Paulson says credit crisis far from over

No, no that Paulson. Instead, we’re talking about John Paulson, the hedge fund manager that moved to the top of the class by shorting subprime in 2007 — and the now-iconic investor thinks the crisis yet has legs. At the GAIM International 2008 hedge fund conference in Monaco, Paulson said a recession was coming, and that a huge opportunity in distressed debt was on the horizon. Via Reuters:

“I believe we’re going to go into recession, I think the second half [of the year] will be worse than the first half, and I think the recession will last into 2009…. The primary factor leading to recession will be a decline in consumer spending, and I believe that will be more pronounced in the coming months.” … He also said his funds had minimum exposure to equity markets because of a likely recession and that it was too early to start distressed debt investing, though a huge opportunity would eventually emerge. “I do think long-term distressed presents an opportunity that is as much as $10 trillion. That is a reflection of how much the credit markets were overvalued on the upside.”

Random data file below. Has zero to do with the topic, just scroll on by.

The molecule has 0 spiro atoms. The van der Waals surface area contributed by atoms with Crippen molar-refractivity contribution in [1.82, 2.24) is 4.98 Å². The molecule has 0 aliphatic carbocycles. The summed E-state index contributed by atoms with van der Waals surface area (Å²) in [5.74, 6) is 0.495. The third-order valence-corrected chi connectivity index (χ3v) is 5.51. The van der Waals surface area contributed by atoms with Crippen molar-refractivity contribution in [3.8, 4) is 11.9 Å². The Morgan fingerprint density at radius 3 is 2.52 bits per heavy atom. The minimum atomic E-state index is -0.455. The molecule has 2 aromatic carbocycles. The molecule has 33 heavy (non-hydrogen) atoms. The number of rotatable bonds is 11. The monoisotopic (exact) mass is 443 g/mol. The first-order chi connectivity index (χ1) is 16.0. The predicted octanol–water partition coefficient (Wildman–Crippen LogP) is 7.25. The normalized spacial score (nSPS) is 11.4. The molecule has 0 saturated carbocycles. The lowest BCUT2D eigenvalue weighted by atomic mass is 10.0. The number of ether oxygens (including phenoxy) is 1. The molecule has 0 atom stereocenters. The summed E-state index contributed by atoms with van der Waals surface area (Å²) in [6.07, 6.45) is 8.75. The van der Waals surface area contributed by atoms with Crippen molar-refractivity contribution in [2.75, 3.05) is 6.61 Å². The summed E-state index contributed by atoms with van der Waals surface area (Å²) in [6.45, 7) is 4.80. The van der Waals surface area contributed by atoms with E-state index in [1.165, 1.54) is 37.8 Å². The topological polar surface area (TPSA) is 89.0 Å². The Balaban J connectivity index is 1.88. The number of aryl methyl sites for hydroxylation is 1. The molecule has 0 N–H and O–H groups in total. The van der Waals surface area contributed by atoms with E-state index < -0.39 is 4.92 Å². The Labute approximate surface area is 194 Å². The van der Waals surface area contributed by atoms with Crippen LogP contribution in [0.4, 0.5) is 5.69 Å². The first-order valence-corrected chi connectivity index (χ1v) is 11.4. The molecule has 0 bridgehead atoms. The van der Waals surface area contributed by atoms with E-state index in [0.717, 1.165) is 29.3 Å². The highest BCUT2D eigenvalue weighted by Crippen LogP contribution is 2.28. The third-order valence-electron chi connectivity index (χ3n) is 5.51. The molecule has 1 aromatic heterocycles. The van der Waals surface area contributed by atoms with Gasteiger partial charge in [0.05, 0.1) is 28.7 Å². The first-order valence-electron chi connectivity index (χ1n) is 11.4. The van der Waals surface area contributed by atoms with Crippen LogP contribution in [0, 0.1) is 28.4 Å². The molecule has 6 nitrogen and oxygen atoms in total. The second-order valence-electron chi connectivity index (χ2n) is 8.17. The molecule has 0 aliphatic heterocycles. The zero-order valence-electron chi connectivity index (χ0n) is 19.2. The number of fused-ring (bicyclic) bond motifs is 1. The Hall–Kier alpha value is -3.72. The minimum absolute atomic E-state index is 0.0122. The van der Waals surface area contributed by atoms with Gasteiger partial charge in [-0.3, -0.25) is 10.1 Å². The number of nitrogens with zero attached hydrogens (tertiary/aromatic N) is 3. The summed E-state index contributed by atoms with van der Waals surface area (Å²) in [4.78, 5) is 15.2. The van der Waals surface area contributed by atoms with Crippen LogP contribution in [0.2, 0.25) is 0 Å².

Paulson joins a growing chorus of financial market participants that see a bloody back half of 2008 coming. RBS chief credit strategist Bob Janjuah warned clients Wednesday to prepare for a “nasty” crunch in the back half of this year, while Morgan Stanley warned of a pending currency crisis and strong recession due to “transatlantic tensions” over monetary policy. Paulson, of course, rose to the top of the hedge fund ranks during 2007 by pouring into short positions against subprime MBS. Trader Monthly estimated in April that his take was well over $3 billion last year alone.

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